Our Lord Jesus Christ on the night he was betrayed spoke to his disciples about returning to his Father in heaven.  Jesus assured them that he was not abandoning them.  Rather, he was going to prepare a place for them in his Father's house so that they could dwell together forever.  Then Jesus assured them, “You know the way to where I am going.”  Thomas said to him, “Lord, we do not know where you are going.  How can we know the way?”  Jesus said to him, “I am the way, and the truth, and the life.  No one comes to the Father except through me.” (John 14:4-6)  Jesus is the way to the Father, and there is no other.
     Jesus shows us the Father.  He shows us that the Father is most merciful and loving.  He is the one who rejoices when the prodigal son comes home.  He does not hold a grudge against us, but gives us an honored position as a child in his family.  He does not withhold blessings from us, but restores us to full heirs of his kingdom.  He accepts Jesus' innocent sufferings and death as a guilt offering.  That sacrifice satisfies God's anger and is the full payment for all our sins.  There is no more payment that needs to be made.  Nothing else delivers from death and hell, and nothing more delivers you, either.
     Jesus shows us the Father.  Jesus shows us that we are his children.  As his children, you will strive to honor your Father with the godly lives he desires,  But you do not need to live in constant suspense, wondering if your life is good enough to make God happy with you.  You are his beloved and redeemed child.  He wants you to dwell with him for all eternity.  Of course he is pleased with you!  Jesus, who cleanses you of all sin and presents you holy and blameless to his Father, shows you that your Father loves you.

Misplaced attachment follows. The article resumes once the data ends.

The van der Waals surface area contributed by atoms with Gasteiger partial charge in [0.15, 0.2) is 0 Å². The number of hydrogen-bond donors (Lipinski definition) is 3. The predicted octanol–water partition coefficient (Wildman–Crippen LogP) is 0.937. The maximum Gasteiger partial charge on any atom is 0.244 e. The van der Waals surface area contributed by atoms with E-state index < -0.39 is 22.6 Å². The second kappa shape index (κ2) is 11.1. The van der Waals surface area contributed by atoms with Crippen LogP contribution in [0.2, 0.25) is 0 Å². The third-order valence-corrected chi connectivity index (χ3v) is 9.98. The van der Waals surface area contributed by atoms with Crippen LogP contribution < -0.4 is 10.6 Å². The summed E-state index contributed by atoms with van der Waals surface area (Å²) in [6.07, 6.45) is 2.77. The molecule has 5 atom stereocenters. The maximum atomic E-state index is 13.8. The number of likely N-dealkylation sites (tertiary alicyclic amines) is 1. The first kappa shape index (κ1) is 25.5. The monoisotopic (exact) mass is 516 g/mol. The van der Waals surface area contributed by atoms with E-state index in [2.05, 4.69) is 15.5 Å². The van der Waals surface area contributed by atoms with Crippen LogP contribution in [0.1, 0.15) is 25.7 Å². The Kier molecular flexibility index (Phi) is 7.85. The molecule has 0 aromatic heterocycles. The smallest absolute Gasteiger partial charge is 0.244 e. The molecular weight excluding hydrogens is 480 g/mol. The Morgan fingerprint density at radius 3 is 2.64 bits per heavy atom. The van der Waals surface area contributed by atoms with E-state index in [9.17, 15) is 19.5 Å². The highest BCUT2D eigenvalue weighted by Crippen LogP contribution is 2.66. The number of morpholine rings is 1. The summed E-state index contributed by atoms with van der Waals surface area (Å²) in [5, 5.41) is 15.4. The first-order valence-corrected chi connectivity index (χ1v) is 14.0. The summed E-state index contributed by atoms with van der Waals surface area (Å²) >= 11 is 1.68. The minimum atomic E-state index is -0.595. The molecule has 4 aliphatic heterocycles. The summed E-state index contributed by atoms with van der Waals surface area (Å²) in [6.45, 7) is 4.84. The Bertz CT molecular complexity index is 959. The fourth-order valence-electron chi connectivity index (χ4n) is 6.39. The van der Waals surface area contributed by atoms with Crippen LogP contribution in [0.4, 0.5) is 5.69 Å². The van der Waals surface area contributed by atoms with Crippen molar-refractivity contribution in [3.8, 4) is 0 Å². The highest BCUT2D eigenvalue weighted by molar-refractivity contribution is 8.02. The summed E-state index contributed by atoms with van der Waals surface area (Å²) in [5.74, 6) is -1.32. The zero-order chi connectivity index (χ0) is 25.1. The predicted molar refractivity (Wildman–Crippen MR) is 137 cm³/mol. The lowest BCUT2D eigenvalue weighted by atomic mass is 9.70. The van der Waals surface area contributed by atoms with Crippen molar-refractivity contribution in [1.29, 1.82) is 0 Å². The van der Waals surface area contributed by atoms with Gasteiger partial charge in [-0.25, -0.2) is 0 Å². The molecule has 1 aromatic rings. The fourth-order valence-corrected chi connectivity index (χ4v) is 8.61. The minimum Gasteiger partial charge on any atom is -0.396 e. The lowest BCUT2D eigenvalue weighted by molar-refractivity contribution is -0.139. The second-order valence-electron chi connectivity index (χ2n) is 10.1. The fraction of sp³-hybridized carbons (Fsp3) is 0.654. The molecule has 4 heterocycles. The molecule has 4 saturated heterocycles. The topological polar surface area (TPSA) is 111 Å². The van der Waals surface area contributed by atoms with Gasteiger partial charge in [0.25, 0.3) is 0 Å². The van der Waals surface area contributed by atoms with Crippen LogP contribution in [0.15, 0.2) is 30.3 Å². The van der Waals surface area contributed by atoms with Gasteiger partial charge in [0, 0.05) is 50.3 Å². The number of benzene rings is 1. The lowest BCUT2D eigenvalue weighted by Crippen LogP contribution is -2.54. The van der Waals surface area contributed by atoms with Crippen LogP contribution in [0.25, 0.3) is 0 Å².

Therefore, Jesus says, “Let not your hearts be troubled.  Believe in God; believe also in me.  In my Father's house are many rooms.  If it were not so, would I have told you that I go to prepare a place for you?  And if I go and prepare a place for you, I will come again and will take you to myself, that where I am you may be also.” (John 14:1-3)  The Father who created you wants you to dwell with him forever.   The Father sent his Son to deliver you from sin and death, and the Son will come again to deliver you to the glories of heaven.  The Father wants you to dwell in his house so that he will always give you his gifts, comfort you with his mercy, bestow his peace, and restore all things to you forever.
     Jesus shows us the Father.  That love is dimly reflected in the love that mothers and fathers show their children.  And while it is true that no parent is perfect, it is also true that God blesses children through the care and concern of their parents.  By father and mother, we are shown love, disciplined, fed, encouraged, and comforted.  You receive this and more from your Father in heaven.  From the Father, you receive these things perfectly and permanently.  Jesus shows us how great the Father's love for us is.  He has made us his children, and he has marked us for heaven.

In the name of the Father and of the Son + and of the Holy Spirit.  Amen. 

Thursday, May 11, 2017